By Eric B. Meyer
The U.S. Department of Labor has created apps to allow non-exempt employees to record their time on their iPhones and iPads.
What will the app do?
According to the DOL:
This is a timesheet to record the hours that you work and calculate the amount you may be owed by your employer. It also includes overtime pay calculations at a rate of one and one-half times (1.5) the regular rate of pay for all hours you work over 40 in a workweek.
App even tells how to file a wage violation complaint
This DOL-Timesheet does not handle items such as tips, commissions, bonuses, deductions, holiday pay, pay for weekends, shift differentials, or pay for regular days of rest.
The app even informs workers about their rights under the Fair Labor Standards Act and instructs them how to file a wage violation complaint.
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If you don’t have an effective time-tracking system in place, this is your wakeup call. Otherwise, Exhibit A, may be an employee’s iPhone.
More info on the new DOL app
For more on this app, check out the Labor Department’s press release. As for how this app may affect employers, click the following links for articles from management-side employment counsel:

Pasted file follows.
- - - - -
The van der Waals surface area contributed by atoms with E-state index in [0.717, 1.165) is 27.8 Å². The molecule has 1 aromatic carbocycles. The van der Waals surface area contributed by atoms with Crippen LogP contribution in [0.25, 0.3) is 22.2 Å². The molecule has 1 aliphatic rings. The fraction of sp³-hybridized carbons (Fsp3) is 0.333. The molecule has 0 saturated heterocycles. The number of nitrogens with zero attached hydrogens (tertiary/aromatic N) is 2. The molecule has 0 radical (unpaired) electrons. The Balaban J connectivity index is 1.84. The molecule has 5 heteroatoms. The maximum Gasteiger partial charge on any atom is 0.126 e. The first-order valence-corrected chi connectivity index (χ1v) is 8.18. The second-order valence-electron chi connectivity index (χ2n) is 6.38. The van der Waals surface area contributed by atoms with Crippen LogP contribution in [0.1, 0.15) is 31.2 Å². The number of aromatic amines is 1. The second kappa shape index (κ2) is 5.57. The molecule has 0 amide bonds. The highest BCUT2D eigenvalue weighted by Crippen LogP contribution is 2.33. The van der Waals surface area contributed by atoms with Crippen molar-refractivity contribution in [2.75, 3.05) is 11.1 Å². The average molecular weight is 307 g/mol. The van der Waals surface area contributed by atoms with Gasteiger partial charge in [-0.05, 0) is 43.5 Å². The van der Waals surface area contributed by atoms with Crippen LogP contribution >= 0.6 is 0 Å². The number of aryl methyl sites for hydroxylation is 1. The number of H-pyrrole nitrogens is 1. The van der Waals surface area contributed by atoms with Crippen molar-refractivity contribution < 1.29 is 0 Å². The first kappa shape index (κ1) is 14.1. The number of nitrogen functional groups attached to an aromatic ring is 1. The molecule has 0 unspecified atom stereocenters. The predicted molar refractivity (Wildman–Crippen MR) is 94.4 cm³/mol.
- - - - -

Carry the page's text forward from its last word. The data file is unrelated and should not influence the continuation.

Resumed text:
- “FLSA Compliance: There’s an app for that” by Molly DiBianca at The Delaware Employment Law Blog.
- “New U.S. DOL Smartphone App Encourages Employees To Track Hours and Pay” by Bill Pokorny at Franczek Radelet
- “Now an iPhone App for Wage and Hour Litigation” by Michael Fox at Jottings By An Employer’s Lawyer
- “Your location is not the only thing an iPhone might be tracking — DOL releases wage and hour app for employees” by Jon Hyman at Ohio Employer’s Law Blog
- “Employers Beware – DOL Unveils Smartphone Timekeeper App” by Rob Stalter at Employer Law Report
- “There’s An App For That! The Bright Side of the U.S. Department of Labor’s Launch of iPhone App to Track Wages” by Jennifer Gokenbach at Colorado Employer’s Law Blog
What I want to know is whether non-exempt employees get paid for the time spent downloading the app?
This was originally published on Eric B. Meyer’s blog, The Employer Handbook.